During their Tuesday night school board meeting, the Montezuma-Cortez RE-1 school board discussed many items, including school safety trainings, BOCES, school improvement and more.
Superintendent Tom Burris said he had a recent coaching session with education reform advocate AJ Crabill after “modifying” his duties with the board.
“He is not only insightful, but he has also experienced many of the obstacles that I am facing,” he said, adding that he was given “very sound advice” about personnel.
“One of the things that is lacking is a clear realization that there are members of our school community that are not tolerant of each other. This has come up a couple of times recently, and I have had to address this behavior,” he said.
He spoke of ESS director Lisa Megel, who has been working on individualized education plans for high school students so they can be included in regular classes.
Burris also said the district has asked the Colorado Board of Education if it can schedule its next board training session – part of the district’s improvement plan – after the board election in November.
He thanked Melissa Bruner and Lori Hale for their help with the financial analysis required to pull out of BOCES.
And he spoke of the Sept. 7 “We Care Fair,” which aims to encourage students to improve their attendance. About 90 people attended along with 30 to 40 students who had missed 30 to 50 days of school in 2022-2023. Piñon Project and other community groups attended too.
“The objective was to stay positive and to encourage students to come to school,” Burris said. “We will be tracking the students who attended and analyzing effectiveness.”
Assistant Superintendent Eddie Ramirez told the board that he has discussed directives surrounding the new COVID-19 variant with County Emergency Coordinator Jim Spratlen and will coordinate responses with Jacklyn Hall, the director of nurses, and Ray Lopez, facilities director on the plan and sanitizing.
He plans to meet with technology director Mark Knox, to coordinate hybrid learning in case students can’t meet fully in-person.
He also announced that the FEMA MGT 417 Crisis Management Course will take place Oct. 24 and Oct. 26 from 8 a.m. to 3:30 p.m. at the district board room on 400 N. Elm St. The course helps school leaders to partner with law enforcement officers during school-based incidents.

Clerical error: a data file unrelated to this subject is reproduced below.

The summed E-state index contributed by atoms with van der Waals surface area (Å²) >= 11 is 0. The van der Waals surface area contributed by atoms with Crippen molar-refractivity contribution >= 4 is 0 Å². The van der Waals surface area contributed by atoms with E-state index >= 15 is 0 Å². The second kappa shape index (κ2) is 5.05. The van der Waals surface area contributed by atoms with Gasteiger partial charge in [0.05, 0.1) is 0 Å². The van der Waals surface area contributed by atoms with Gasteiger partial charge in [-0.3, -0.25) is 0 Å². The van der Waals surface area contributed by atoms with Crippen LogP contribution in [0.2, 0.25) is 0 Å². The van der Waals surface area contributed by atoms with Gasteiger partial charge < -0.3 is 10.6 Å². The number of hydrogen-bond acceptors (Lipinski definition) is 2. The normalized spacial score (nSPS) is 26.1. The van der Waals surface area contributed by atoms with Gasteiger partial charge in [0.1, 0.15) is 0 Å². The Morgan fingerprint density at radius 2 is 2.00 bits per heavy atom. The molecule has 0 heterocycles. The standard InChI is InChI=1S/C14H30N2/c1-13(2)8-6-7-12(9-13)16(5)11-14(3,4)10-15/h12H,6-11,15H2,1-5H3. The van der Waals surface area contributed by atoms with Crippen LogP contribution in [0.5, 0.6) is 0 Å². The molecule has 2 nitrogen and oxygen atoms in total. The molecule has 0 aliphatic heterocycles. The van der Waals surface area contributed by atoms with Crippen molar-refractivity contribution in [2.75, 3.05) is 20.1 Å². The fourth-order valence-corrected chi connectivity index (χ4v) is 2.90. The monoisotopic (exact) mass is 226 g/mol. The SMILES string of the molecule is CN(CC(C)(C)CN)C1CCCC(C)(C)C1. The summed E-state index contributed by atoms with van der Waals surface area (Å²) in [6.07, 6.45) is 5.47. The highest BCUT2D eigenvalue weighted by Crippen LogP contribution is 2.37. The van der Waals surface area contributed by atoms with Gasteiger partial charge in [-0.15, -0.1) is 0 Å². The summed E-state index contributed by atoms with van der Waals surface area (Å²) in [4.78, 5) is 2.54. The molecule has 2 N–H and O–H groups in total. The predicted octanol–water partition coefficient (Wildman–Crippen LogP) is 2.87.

Attendees learn and practice skills through drills and exercises to ensure an effective crisis response. Topics include all-hazards planning, preparedness, vulnerability assessments, all-hazards response, all-hazards recovery and scenario-based opportunities.
They also will train on developing a communications plan Nov. 8.
Jim Parr, executive director of Student Academic Services summarized CMAS, PSAT and SAT data and discussed school improvement before principals presented their unified improvement plans.
Because Lewis-Arriola is ranked highly, as a “performance” school, it did not present an improvement plan.
Mesa Principal Robert Layman said Mesa is diving deeper into student data to see where the school can continue to improve. Mesa plans to continue rigorous testing to give students test practice as they attempt to bring performance back to grade level.
He also said Mesa is emphasizing growth and achievement goals in an attempt to continue to improves student performance.
Kemper Principal Kathleen Nelson spoke of the school’s common lesson plans to enhance school practices and collaboration in the school, and to promote rigorous learning.
She and her staff are learning how to make student data “meaningful and strategic” and how to effectively respond to data.
Her teachers have been working on their strengths and weaknesses by pairing with a teacher whose weakness is their strength and vice versa. Fifth grade teachers shadow sixth grade teachers to ensure Kemper fifth graders are prepared for middle school.
Principal Drew Pearson said the middle school was working on instructional coaching support, discipline and teacher growth opportunities, and interventions for struggling students. The middle school is working to improve its English score, and to make students’ time more meaningful.
High school Principal Dr. Jennifer Boniface said goals for the new year focus on emphasizing common curriculum, rewarding good behavior, promoting testing, growing teacher support and improving student and family engagement.
One suggested idea to improve parental engagement would create “watchdog” parents who volunteer to walk the hallways and engage with students during the day.
Boniface also said she hopes to increase communication with parents about student performance.
“They never should be surprised, whether their student is failing or excelling,” she said.
The next Montezuma-Cortez board meeting is Tuesday, Oct. 17 at 6 p.m.